The brickwork skin is either solid or perforated according to the need to contain or let air pass. The brick is not just an enveloping surface to the building; it is variously surface, skin, load-bearing structure, veneer, roofscape and landscape. It refers to the context of utility structures within the city of London through the use of brick, as it's homogenous skin. Those magnificent 19th century structures adopted the language of the city to place themselves side by side with the Victorian urban and utopian social ideal in the form of the factory, school and hospital. The Substation however responds to a different context, post industrial and post utopian. No longer aspirational as the Victorian models were, the Substation expresses a quiet acceptance of the world.

Nice: Defeatist architecture, something I can really get behind.

ps - Does anybody know of quietly subversive utility buildings other than this and Outram's Pumping Station? It would be good to collate a wee list.

Third - This quite frankly bizarre article.
Rory Olcayto seems to have decided that everyone is being a little unfair to cheap-as-shit-blatcherite-aspirational-class-cleansing-city-killing-pseudomodernist-yuppiedromes, and so has decided that they needed some mature analysis. Rather than calling them by their rightful titles, he's opted for the term 'Cabe-ism':

England has a new mode of architectural expression. It’s called Cabe-ism (by me, at least) and has taken ten years to perfect. It draws upon many sources: Gordon Cullen’s Townscape philosophies, Ian Sinclair’s psychogeographic musings, public-private (usually develop-led) ideas about brownfield regeneration and transparent decision-making inspired by New Labour.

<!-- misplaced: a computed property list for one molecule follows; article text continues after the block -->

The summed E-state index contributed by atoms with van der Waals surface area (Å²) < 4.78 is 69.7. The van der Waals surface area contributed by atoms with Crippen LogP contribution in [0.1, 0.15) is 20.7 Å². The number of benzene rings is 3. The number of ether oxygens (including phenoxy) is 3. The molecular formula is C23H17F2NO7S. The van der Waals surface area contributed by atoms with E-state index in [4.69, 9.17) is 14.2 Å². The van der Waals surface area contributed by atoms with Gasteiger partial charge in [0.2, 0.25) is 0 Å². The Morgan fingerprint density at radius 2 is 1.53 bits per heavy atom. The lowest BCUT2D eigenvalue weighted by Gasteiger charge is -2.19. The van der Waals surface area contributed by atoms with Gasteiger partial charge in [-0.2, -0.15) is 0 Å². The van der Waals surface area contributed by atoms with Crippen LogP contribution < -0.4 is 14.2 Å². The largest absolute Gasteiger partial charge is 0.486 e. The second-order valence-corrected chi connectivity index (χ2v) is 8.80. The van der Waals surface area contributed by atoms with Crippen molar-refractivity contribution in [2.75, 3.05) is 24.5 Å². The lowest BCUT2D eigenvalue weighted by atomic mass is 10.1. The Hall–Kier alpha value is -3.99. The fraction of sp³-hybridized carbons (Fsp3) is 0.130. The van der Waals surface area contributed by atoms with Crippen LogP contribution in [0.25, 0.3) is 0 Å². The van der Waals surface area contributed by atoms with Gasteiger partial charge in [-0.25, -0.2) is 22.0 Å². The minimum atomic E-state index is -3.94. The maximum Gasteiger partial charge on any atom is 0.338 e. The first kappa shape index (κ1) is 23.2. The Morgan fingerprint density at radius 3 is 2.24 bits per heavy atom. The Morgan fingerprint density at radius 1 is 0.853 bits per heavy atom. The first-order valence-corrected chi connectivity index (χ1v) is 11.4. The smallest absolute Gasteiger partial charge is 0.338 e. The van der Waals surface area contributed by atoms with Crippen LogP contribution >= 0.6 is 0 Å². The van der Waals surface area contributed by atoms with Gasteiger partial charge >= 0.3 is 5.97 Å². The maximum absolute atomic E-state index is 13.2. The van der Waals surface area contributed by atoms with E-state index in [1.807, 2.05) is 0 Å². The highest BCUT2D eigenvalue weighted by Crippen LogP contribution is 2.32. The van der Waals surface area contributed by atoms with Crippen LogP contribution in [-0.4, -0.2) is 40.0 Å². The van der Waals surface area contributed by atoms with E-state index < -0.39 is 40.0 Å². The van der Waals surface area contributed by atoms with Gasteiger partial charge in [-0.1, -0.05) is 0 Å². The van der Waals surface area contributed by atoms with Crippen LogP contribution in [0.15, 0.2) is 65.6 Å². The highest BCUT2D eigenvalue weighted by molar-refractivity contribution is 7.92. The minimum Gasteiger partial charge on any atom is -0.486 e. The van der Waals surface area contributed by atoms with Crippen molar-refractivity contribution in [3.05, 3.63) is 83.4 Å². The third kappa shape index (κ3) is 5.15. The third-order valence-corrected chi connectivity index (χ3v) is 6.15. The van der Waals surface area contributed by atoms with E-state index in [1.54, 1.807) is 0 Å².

Throw in a bit of old-fashioned modernism, concern around climate change and some mixed-messages about ‘iconic’ design. Finally, sprinke liberally with branding concepts culled from 80s-style advertising culture, and what you have is Cabe-ism.

I think this must be satire; I mean, he couldn't possibly be serious, could he? He does at least mention some of the aspects of 'Cabe-ism' that are so horrible, but he takes a strange, detached, 'ho-hum' attitude to them, rather than the splenetic despair of the architectural critics that I am more familiar with. The point where my credulity is snapped is the passage where he congratulates the architect for being able to use so many materials at once, which is surely damnation by faint praise.

Sunday, 11 October 2009

Go and read and look...

Two excellent posts up at the Sesquipedalist, one about the Apollo Pavilion and one about St Peter's Seminary, two architectural objects close to my heart, one of which I've never seen, one which I've visited a number of times. You may recognise the Apollo Pavilion from the cover of Mr. Hatherley's book, an illustration created by yours truly, and St Peter's has become a strange and haunting combination of Romantic sublime and failed-Modern utopian, an architectural masterpiece, and a great place for a barbecue to boot...

Tuesday, 6 October 2009

the Infomart Uncanny

One of my main theses, if not my main thesis, is that the 19th century iron-and-glass building is even now one of the most significant phenomena in architectural culture. If you’ll allow me a cheap metaphor, their reflective surfaces act as prisms that have the potential to refract our understandings of modernity, technology, commerce, ideology, power, history, etc… They are not empty signifiers like the Ode to Joy, another problematically iconic 19th century cultural achievement, but they can be and have been seen in different ways at different times.